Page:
Yes, exactly. And, as we know, getting things really “right” for laser raster work at high speed, is challenging. You need good hardware, good frame, good control board, and good software.

Several who recently built the Mostly Printed 3D Printer (MP3DP) have found that building a CoreXY printer is a much more complex and much more challenging build than, say, a LowRider or a Primo MPCNC.

I am fairly convinced that getting a large, powerful DIY C02 laser to really perform well, is also a more complex and challenging build than might be suspected, for some reasons different from the CoreXY printer builds, and perhaps some reasons similar or the same.

My store-bought OMTech laser can raster burn perfectly at 500 mm/sec. That’s 30,000 mm / minute!

The steppers are massive. The linear rails are massive. The frame is substantial. The pulleys and drive components are majorly beefy. The rigidity is amazing. The software is the popular GUI of the famous Ruida control board. It’s not a small, cheap Ruida, but rather a big nice one. These big nice Ruida boards are so popular for a reason.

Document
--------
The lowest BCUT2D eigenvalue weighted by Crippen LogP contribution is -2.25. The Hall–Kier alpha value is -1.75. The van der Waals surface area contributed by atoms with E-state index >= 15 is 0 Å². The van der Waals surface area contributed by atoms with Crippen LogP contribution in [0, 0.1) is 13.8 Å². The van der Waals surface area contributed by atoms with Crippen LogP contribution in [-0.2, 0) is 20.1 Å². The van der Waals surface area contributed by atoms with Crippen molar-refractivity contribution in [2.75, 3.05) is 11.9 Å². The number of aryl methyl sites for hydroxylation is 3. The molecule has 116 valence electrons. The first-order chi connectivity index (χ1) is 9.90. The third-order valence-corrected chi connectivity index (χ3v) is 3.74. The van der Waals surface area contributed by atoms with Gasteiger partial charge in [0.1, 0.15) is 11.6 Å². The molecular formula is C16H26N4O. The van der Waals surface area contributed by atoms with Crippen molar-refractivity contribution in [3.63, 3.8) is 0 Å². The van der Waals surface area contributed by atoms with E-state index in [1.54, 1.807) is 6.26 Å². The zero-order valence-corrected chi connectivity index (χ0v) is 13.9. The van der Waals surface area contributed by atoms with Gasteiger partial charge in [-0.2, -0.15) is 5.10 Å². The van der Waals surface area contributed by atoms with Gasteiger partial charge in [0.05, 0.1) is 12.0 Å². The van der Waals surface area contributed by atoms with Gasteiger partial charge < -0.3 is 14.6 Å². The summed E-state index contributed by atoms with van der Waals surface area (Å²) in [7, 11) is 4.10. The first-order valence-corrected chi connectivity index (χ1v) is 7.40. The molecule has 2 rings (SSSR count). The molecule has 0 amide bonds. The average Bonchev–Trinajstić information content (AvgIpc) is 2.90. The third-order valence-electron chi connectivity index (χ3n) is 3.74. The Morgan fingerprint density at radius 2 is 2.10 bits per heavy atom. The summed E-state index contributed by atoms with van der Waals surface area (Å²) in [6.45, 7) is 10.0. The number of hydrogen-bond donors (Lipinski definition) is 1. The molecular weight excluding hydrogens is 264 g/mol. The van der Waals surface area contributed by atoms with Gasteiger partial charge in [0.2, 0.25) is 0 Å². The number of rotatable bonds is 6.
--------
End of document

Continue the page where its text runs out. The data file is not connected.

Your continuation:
I’m a major fan of DIY machines. I know it can be done. But even after building a LowRider, and seriously, seriously considering building a CO2 laser, I opted to buy instead, and I’m really glad I did.


Another consideration in the “build vs buy” dilemma comes as one starts thinking about what they’re gonna be leaving their kids when they’re gone. I’ve had a ball building DIY machines over the years to satisfy my own itch but now that I’ve reached that age and spent time trying to get all my affairs in order… there’s not a DIY machine I’ve ever built that has the fit, finish, and documentation of a store-bought machine. My house has been cluttered for years with machines I’ve built and while everyone has oohed and aahed about the things I’ve done with them… they’re not machines that anyone in my family would ever be able to use and maintain. As a result, for my kids, they’ll only be so much clutter and difficult to sell or dispose of.